Because the whole thing grew organically, we tapped people we knew well who could exactly get the sword-and-sorcery vibe we were after. For issue two we’re reaching a little further afield but  still working for the same feel.

As for who’s within, there’s you and me! Then there’s Chris Willrich, best known for his Gaunt and Bone sword-and-sorcery tales and books, which are a well-known secret amongst modern sword-and-sorcery fans. He penned a new one about his characters. And James Enge, perhaps the breakout writer from Black Gate, who’s drafted a new adventure starring Morlock the Maker. There’s Bill Ward, who wrote a tale of dark conspiracy in an Asian-inspired fantasy coastal setting. And Clint Werner, well-known Warhammer author, who gave us a creepy Hammer-horror infused sword-and-sorcery tale, and John C. Hocking, probably best known as the author of Conan and the Emerald Lotus, but more recently known for his tales of the archivist, writing a dark, punchy adventure set in that character’s world.

If you want to know more, the Kickstarter gives you thumbnail synopses of each story!

5) So besides awesome tales of sword and sorcery, what else can we expect from Tales from the Magician’s Skull?

Well, there’s horror and suspense as well, which are important components of the genre, and I think you’ll see an occasional tale with those features more primary than secondary. But within the magazine you’ll find some great artwork, and maps to lost places within the stories, and then an appendix that presents the monsters and challenges in Dungeon Crawl Classics game statistics, in case you want to bring any of the events to life at your own game table.

6) I know a lot of my readers are dying to know the answer to this next question. Will the magazine be opened up to unsolicited submissions at some point? If so, tell us a little about what Editor-in-chief Howard Jones looks for in a story.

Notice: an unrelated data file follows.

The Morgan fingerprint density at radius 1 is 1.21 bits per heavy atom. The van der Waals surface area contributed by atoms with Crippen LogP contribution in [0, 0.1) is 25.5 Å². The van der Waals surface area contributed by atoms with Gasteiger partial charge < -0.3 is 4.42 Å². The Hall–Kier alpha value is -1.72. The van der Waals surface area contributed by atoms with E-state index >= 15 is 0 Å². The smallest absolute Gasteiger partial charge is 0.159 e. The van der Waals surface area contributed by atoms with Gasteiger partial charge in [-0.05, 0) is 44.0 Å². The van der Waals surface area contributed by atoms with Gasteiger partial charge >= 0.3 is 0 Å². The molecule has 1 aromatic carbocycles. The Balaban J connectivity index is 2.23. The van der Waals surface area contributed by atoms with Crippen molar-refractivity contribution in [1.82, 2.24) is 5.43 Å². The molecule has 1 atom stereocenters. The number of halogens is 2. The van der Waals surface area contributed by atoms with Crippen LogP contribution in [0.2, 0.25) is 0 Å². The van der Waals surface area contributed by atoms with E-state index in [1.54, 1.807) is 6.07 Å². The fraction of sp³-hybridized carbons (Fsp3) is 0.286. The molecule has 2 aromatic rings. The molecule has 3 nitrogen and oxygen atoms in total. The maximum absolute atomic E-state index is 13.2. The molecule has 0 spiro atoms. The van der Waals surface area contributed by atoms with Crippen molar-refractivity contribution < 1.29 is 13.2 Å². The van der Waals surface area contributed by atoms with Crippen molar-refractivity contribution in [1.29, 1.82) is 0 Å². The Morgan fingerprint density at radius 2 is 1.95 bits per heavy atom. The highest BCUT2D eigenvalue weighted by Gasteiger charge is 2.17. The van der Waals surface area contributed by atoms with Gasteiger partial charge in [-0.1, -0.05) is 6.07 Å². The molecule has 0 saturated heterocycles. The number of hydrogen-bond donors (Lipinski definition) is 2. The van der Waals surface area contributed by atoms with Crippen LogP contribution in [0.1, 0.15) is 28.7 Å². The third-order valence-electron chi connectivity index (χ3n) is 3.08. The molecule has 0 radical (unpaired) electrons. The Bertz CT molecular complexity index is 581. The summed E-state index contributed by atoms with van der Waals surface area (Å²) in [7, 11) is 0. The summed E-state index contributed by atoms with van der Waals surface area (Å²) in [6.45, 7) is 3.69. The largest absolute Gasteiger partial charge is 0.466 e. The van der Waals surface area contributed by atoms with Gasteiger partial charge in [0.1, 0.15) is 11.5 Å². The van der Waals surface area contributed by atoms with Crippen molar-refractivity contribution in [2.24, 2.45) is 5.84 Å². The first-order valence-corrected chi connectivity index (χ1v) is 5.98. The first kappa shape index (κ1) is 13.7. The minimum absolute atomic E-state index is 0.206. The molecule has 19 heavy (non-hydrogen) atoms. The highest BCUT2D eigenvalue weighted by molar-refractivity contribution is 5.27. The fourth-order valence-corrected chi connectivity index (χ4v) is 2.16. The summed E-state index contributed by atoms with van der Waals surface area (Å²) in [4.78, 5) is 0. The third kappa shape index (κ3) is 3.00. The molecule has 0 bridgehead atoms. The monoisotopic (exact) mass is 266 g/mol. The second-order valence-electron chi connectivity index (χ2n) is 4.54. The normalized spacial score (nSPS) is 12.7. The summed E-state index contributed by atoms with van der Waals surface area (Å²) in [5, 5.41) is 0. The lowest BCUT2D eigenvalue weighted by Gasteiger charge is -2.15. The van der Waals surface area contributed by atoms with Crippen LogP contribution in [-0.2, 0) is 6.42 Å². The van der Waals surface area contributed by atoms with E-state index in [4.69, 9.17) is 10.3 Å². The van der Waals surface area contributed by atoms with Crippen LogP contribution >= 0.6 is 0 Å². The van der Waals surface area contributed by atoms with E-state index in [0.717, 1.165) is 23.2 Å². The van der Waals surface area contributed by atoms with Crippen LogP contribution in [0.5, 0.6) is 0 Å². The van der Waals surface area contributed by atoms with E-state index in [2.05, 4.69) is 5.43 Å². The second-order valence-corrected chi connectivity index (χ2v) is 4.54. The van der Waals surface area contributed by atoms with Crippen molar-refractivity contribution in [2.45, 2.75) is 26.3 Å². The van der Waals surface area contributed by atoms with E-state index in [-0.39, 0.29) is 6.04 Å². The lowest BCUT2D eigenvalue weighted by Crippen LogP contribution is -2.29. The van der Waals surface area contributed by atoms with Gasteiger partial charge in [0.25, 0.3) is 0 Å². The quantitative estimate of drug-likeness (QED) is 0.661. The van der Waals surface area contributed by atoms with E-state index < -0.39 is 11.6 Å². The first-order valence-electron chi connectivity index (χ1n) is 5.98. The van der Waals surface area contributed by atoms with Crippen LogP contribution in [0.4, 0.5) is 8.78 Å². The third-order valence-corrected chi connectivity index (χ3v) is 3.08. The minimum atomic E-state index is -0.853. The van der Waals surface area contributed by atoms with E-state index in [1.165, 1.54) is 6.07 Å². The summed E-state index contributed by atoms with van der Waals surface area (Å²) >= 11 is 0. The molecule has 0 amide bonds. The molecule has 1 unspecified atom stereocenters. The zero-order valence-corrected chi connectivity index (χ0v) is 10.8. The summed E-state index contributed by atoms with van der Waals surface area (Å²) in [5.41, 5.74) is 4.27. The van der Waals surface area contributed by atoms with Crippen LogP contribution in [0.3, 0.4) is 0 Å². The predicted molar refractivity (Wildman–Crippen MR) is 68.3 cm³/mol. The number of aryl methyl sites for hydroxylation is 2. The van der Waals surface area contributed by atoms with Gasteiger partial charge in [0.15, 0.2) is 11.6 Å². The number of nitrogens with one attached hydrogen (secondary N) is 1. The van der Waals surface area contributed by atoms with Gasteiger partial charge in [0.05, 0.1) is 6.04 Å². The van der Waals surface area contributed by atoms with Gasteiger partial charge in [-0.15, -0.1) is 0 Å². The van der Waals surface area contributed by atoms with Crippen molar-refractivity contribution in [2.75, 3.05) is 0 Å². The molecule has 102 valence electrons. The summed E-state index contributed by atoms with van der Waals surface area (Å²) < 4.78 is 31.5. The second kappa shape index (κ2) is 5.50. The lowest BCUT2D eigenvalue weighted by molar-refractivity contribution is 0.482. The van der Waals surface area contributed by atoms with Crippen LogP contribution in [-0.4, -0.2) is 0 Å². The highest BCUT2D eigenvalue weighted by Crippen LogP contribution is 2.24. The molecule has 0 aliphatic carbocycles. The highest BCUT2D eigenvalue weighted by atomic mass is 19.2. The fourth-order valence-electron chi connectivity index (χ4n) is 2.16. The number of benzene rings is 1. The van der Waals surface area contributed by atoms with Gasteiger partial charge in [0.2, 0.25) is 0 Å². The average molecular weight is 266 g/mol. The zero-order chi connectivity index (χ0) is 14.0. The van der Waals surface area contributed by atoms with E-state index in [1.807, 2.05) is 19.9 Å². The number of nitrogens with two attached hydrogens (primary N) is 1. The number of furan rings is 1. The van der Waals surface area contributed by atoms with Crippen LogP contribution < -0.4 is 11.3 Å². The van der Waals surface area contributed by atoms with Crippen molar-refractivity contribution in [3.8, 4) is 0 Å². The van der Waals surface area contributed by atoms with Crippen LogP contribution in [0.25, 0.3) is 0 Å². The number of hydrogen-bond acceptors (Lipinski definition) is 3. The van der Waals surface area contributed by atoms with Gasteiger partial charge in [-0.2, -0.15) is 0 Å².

To know what I look for in a story, check out the first two issues, and read yourself some great old sword-and-sorcery, like the Conan stories, or the early Fafrhd and Gray Mouser stuff (particularly from the Swords Against Death collection) or practically anything from Leigh Brackett. We don’t plan on publishing space opera, as she often wrote, but her sense of color and pacing is definitely something to model off of.

We do plan on opening to submissions, eventually. But it’s likely to be a few issues yet. First we want to establish the magazine and build up a reader base, which is challenging enough without adding slush reading on top of it!

7) How and where can folks support this awesome project?

Not only can you drop by the Kickstarter campaign and pledge for an e-copy or physical copy of the magazine (or maybe even join our secret society) you can help spread the word. I’m tremendously pleased that we met our funding goal in the first day. But I’m also certain  there are many more sword-and-sorcery fans out there. Surely they must number in the thousands. Help us reach them! Spread the word. We love this fiction and want to share it!


Howard lives in a lonely tower in Indiana with a wicked and beautiful enchantress. When not running his small farm or spending time with his gifted children, he can be found hunched over a laptop, mumbling about flashing swords and doom-haunted moors. His books have been acclaimed by well-known mortal critics. Sometimes he edits short stories for magazines and he once anthologized the work of historical writer Harold Lamb. He knows karate. Yah!